Wham Re-Bop-Boom-Bam: The Swing Jazz of Eddie Durham

Arranging is an underrated element in jazz and arrangers have not been given the credit they deserve. Arranging has almost always been considered piecework, paid at so much per arrangement. Bandleaders (and agents and performers) often took credit for tunes—and arrangements. And, except for staff writers working up stock arrangements (“stocks”) for publishers, the paper trail is incomplete.

Arranger/composer/musician Eddie Durham is among the most important of that unsung group and this documentary might help remedy that.

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Durham grew up in rural Texas, the son of a sharecropper/cowboy/fiddler and quickly acquired the skills to thrive in a competitive musical environment. He toured with circus and minstrel troupes (black and white acts travelled and lived together) and with his own family in the Durham Brothers Orchestra.

In the late 1920s, he landed in Kansas City—not a bad place for a musician and was hired to play trombone and guitar and write arrangements for the top bands in that town—Walter Page’s Blue Devils and the Bennie Moten Orchestra. He modernized Moten’s sound. Then, when Count Basie took over Moten’s group, Durham’s work was fundamental to Basie’s sound. Basie’s “book” was composed largely of head arrangements—riffs and melodies made up at rehearsals or on the gig—and Durham took those arrangements and created music that was flexible but solidly structured. I’m not certain that I’d go as far as the film does and give Durham sole credit for creating the “Kansas City sound,” which emphasized call-and-response between sections and creative use of riffing. Arrangers like Jesse Stone and Joe Garland were also active and influential. Durham himself takes a more measured approach, saying in later years that he “was helping to stabilize some things that were all mixed up.”

The picture of jazz arranging in the 1920s-’30s was complicated, and it may have been beyond the scope of this film to try and clarify it. However, it would have helped the viewer understand Durham’s arranging niche if the film had at least tried to put Durham’s work in the context of arrangers like Fud Livingston, Don Redman, Bill Challis, Benny Carter, and Fletcher and Horace Henderson. No doubt, however, Durham was a key figure.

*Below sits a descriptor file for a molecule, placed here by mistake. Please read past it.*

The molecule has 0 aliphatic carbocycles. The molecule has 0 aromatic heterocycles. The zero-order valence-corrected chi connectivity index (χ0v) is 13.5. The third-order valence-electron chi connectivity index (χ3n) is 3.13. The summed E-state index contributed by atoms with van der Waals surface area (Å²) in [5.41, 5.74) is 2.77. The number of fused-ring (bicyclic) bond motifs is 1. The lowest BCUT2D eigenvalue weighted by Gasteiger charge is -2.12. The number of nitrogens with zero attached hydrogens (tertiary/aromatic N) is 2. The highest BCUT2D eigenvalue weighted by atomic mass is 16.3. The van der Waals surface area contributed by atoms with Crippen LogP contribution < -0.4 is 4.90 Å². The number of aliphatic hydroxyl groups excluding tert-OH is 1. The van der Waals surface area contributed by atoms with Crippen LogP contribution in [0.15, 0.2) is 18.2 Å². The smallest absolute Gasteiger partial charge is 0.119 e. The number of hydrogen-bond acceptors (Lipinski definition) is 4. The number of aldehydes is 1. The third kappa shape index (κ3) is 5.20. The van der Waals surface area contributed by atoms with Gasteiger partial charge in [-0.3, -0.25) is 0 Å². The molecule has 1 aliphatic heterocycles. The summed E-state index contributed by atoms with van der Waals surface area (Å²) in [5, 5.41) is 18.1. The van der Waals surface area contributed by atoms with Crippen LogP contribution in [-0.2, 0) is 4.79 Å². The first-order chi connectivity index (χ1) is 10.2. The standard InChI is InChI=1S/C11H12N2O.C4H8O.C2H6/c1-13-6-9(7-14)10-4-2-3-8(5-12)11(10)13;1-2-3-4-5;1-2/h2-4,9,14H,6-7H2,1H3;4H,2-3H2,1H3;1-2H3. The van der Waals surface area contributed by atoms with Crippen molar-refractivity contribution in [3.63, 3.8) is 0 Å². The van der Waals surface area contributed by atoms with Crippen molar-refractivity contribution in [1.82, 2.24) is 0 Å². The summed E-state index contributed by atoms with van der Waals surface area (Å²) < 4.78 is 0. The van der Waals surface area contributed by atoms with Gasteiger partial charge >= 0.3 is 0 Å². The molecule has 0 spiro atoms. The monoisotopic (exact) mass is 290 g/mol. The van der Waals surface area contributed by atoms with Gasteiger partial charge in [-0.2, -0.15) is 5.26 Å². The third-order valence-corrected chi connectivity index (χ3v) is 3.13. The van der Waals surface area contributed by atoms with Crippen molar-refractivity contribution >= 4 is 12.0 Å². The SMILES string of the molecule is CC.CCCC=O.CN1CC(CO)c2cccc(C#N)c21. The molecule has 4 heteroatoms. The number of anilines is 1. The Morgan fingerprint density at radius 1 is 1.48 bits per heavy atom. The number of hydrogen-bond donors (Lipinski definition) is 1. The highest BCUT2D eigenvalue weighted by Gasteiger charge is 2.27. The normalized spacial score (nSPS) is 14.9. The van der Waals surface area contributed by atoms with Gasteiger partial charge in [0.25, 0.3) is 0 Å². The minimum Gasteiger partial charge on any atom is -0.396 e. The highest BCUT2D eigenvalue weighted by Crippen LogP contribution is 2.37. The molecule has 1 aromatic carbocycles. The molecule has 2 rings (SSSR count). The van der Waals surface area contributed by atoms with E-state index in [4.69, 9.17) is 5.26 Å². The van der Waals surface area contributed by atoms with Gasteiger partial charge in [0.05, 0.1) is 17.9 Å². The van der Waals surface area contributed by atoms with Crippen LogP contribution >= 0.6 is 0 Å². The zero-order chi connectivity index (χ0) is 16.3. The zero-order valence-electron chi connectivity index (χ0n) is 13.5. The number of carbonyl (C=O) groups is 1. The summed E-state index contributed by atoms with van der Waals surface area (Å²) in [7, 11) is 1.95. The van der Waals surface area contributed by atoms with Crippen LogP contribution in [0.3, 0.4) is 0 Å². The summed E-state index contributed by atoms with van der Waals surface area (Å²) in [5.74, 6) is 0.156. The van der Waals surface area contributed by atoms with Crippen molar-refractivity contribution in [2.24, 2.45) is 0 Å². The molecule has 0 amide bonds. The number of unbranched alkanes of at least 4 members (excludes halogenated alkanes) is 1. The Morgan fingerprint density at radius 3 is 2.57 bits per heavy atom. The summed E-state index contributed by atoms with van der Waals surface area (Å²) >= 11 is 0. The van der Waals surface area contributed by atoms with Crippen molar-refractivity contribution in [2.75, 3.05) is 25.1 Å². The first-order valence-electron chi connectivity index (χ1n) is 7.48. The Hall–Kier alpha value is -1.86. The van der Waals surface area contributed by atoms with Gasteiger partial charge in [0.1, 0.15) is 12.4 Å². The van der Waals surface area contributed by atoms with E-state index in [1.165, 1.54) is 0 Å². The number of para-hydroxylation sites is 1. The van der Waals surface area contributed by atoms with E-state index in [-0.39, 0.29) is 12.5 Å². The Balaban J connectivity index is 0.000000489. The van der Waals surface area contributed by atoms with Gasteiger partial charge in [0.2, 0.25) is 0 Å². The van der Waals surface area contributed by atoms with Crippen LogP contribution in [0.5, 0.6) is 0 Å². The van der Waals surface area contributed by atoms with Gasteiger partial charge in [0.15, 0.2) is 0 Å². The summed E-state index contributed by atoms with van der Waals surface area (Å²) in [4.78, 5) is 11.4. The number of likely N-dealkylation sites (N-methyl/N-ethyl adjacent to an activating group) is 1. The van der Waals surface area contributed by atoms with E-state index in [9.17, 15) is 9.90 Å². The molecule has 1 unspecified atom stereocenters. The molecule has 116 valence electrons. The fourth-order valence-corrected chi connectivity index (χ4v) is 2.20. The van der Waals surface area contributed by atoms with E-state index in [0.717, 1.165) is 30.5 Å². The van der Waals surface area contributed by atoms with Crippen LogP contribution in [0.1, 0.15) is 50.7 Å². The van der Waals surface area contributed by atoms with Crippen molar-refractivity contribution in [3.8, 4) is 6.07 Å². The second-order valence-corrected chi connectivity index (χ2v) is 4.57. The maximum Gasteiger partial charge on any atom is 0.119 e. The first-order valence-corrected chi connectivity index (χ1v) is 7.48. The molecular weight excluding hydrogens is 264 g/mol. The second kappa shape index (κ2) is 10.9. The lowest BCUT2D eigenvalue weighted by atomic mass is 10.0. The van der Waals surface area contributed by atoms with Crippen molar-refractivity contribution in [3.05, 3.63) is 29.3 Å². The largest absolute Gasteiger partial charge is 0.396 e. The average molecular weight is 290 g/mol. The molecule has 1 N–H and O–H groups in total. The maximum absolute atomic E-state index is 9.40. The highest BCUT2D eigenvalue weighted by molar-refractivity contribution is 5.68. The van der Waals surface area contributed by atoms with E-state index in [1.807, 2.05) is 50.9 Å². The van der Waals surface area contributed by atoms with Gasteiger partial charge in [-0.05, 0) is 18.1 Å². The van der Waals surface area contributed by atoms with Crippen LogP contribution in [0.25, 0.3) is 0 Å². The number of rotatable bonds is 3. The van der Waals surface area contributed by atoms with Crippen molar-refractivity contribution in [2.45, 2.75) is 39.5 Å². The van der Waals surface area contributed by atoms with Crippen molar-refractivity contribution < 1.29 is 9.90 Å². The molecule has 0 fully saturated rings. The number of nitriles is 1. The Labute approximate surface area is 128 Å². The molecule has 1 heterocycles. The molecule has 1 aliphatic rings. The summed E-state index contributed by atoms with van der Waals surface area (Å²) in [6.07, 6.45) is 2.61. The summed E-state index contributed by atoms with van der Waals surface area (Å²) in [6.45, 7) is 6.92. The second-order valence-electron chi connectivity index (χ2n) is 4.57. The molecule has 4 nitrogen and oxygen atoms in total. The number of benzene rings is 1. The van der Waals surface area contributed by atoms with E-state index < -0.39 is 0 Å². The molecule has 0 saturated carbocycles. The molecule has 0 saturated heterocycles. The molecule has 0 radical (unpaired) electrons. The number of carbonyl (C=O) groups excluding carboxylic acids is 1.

When he moved to Jimmy Lunceford’s band in the mid-1930s, Durham wrote and arranged hits for the group including “WHAM Rebop, Boom, Bam,” “Avalon,” “Lunceford Special” and “Hittin’ the Bottle. He was also partially responsible for the dazzling choreography of the band. Again, there may also have been some exaggeration in the film about Durham’s contribution to Lunceford’s sound, which was also shaped by the work of Sy Oliver and Eddie Wilcox.

Like most arrangers, Durham freelanced with other bands, including those of Benny Goodman, Artie Shaw, and Glenn Miller. He contributed to the arrangement of Miller’s biggest swing hit “In the Mood” and had a hit in 1941 with an arrangement of “I Don’t Want to Set the World on Fire” for the Ink Spots.

Apart from his writing skills, Durham was an excellent trombonist and was in the vanguard of electric guitar use in jazz—a mentor to Charlie Christian. He was a bit of an inventor and came up with early versions of electric guitars. Durham showed how the instrument could be used in a jazz context as a member of a rhythm section as well as a solo instrument. He showcased his skills in some well-known sessions he put together called the Kansas City Five and Six using members of the Basie band in 1938.

There was a second and a third act for Durham, In the 1940s, when many male musicians were in the armed services, Durham became associated with several female bands on the rise, including the International Sweethearts of Rhythm. In the 1950s-’60s, he continued to arrange for various bands. Then in the 1970s, he formed the Harlem Blues and Jazz Band with Albert Vollmer and, in his seventies and eighties, he toured with the band all over the US and Europe.

There are a number of talking heads in the film, including several of Durham’s children and musicians like Vincent Gardner of Jazz at Lincoln Center and musician-educator Loren Schoenberg, who spent time playing with Durham. We see Schoenberg conduct a class at Juilliard playing Durham charts and it’s satisfying to see young performers recognize the value of his music.


This is a sweet movie; one that seems to reflect the personality of its subject. Durham didn’t drink or smoke and was clearly a pretty unflappable guy; highly creative, but not plagued by the “artistic temperament.” I may not agree with some of the film’s spin, but it gives the viewer a clear and entertaining picture of Eddie Durham’s long and important musical career. As a kind of coda in the film, we see a park and a festival being dedicated to Durham in his hometown; honors well deserved.

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Steve Provizer is a brass player, arranger and writer. He has written about jazz for a number of print and online publications and has blogged for a number of years at: brilliantcornersabostonjazzblog.blogspot.com. He is also a proud member of the Screen Actors Guild.

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